The day he met Megha – it was so wonderful. He, indeed was lucky to see her. It began from a small promise of “I won’t hurt you”, and grew into a promise of being “inseparable.” He never thought he would find this beautiful treasure. No one could ever expect that from a human, after being in the clutches of a hunter.
Through his closed eyes, he could clearly see the visions of those past days.
“This is a beautiful peacock we have, right Dipayan?”
“Beautiful? I don’t understand that word. But it is costly, for sure.”
“We could sell him to the market.”
“Normal market sales are not something I, Hunter Dipayan does. I have a greater plan for him.”
Pea’s eyes were filled with terror, as he saw all the other birds in the cages around him. He shared his cage with a parrot.
“But today has been a long day, we should take rest.”
“That’s correct, Dipayan, let’s go.”
The two bold men went out of the room, locking it well as they left.
“Argh, why am I here?” Pea screamed, pushing the cage from the inside, trying to break it. “I want to go home, my parents are waiting for me!”
“Quite a child.”
“Hunter is surely cruel, he could have left that little peacock alone!”
All around there were murmurs about him. Frustrated, Pea sat in the corner of his cage, tears falling down from his face. The parrot in her cage was watching him quietly.
“Little peacock, where are you from?”
“The forest, please help me go back!”
There were soft whispers about him.
“Please, help,” Pea said, his voice overflowing with emotions, “Help me break this cage – I can figure out the rest of it.”
The parrot scowled, “How will you?”
“Look, up there, a little window is open. I can fly away.”
“You are a peacock, you cannot fly that high. You’ll fall down.”
“Even that will be better, just let me out!”
A crane put his beak out through his cage. “Don’t know if it will work. I’ve never lock picked before.” He reached out Pea’s cage. After a few unsuccessful works, the lock opened.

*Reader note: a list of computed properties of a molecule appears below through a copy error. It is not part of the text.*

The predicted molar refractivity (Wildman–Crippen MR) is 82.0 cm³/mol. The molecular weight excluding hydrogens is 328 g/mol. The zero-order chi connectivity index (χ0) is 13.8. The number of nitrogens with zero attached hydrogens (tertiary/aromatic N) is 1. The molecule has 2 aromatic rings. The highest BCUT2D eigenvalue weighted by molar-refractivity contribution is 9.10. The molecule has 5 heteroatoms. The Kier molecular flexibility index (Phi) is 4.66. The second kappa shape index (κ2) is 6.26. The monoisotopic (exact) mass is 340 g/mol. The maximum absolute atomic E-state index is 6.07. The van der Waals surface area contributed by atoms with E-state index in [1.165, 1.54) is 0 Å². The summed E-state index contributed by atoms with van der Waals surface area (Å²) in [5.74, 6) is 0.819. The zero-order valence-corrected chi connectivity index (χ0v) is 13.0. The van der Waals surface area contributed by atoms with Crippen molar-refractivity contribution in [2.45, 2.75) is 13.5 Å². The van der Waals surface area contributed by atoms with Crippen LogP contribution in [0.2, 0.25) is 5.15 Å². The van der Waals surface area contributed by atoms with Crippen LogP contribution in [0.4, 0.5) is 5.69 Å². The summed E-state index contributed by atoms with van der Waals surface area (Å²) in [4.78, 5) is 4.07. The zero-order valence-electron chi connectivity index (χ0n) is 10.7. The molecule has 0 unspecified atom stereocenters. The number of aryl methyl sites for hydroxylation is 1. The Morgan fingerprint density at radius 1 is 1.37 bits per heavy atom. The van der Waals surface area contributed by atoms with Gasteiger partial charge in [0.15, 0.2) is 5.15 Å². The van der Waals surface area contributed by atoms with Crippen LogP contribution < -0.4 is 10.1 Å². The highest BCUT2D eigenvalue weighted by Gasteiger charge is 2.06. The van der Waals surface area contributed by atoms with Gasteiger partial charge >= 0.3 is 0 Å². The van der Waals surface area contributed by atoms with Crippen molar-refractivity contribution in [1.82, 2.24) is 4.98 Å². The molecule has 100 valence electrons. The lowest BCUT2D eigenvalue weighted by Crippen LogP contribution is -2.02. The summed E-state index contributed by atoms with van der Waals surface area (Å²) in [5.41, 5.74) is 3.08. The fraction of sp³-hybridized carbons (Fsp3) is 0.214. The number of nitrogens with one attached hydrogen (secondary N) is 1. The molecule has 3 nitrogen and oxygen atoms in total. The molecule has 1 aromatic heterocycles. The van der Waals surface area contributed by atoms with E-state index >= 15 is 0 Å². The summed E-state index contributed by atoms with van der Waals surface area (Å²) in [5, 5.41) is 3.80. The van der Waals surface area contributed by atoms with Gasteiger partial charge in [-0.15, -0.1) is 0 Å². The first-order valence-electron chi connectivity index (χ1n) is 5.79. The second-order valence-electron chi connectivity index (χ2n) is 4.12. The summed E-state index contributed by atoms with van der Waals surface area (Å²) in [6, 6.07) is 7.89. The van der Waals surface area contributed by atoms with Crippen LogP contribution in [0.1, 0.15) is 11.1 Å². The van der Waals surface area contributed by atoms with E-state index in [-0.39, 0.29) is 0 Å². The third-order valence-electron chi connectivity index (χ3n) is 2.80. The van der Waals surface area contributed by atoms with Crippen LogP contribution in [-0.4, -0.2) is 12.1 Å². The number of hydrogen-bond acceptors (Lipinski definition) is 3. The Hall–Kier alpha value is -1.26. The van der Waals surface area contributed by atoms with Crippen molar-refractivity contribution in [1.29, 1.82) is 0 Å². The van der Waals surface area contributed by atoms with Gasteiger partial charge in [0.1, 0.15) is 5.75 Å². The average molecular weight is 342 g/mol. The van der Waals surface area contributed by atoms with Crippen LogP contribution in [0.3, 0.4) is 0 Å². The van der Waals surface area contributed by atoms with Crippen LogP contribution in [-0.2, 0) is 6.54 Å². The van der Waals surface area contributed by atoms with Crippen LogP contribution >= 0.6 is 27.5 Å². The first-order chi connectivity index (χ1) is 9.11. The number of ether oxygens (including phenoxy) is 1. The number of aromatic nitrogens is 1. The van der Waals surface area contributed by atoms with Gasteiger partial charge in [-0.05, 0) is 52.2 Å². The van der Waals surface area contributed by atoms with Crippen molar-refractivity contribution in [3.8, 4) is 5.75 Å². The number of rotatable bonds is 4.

Pea opened the cage quickly and went out. “Come, Parrot, we’ll run away together.”
“Child, you are young, you should go,” the parrot insisted, “I’ll stay with all these birds.”
“But, why won’t you come with me? You can be free this way.”
“I understand, peacock, but I cannot leave these birds alone. See? They are lonely. They need support. You spread your wings, and fly. Fly free.”
That was how Pea had escaped from Hunter Dipayan’s house. He somehow flew out of the house, and then ran away. It was winter, so cold. But he had made it to a village. The village where he met Megha.
His life used to wonderful before Hunter Dipayan captured him. And now, it was beyond the words he knew. He was loved here. He had someone who wouldn’t be afraid to stand by his side. He had Megha, his best friend.
“Well, well, look who is so emotional right now.”
Pea broke out from his thoughts and looked up to see who had spoken.
“Ah yes, it’s me, Cray the Mischief-maker,” the chatterer, a crow, back flipped in the mid-air and said, “So, what’s up, dumb peachick?”
“I don’t know why you call me that,” Pea said, “I’m sure I’m not dumb.”
“Just your illusive thoughts. Oh, will you ever improve? Will you ever learn to fly, fatty peachick? Look at me! I’m not only capable of flying, but I can also do backflips.”
“Well, you learnt them from the pigeons,” Pea said in a boring voice.
“Yeah, and so what? At least, I can do it, unlike you!”
“Thank you for reminding me that, Cray,” Pea smiled, “But there is someone, who will love me forever the way I am. She never said that she had a problem with me not able to fly.”
“You mean that human girl? Ha, she…”
“Megha told me that I’m her best friend, Cray.”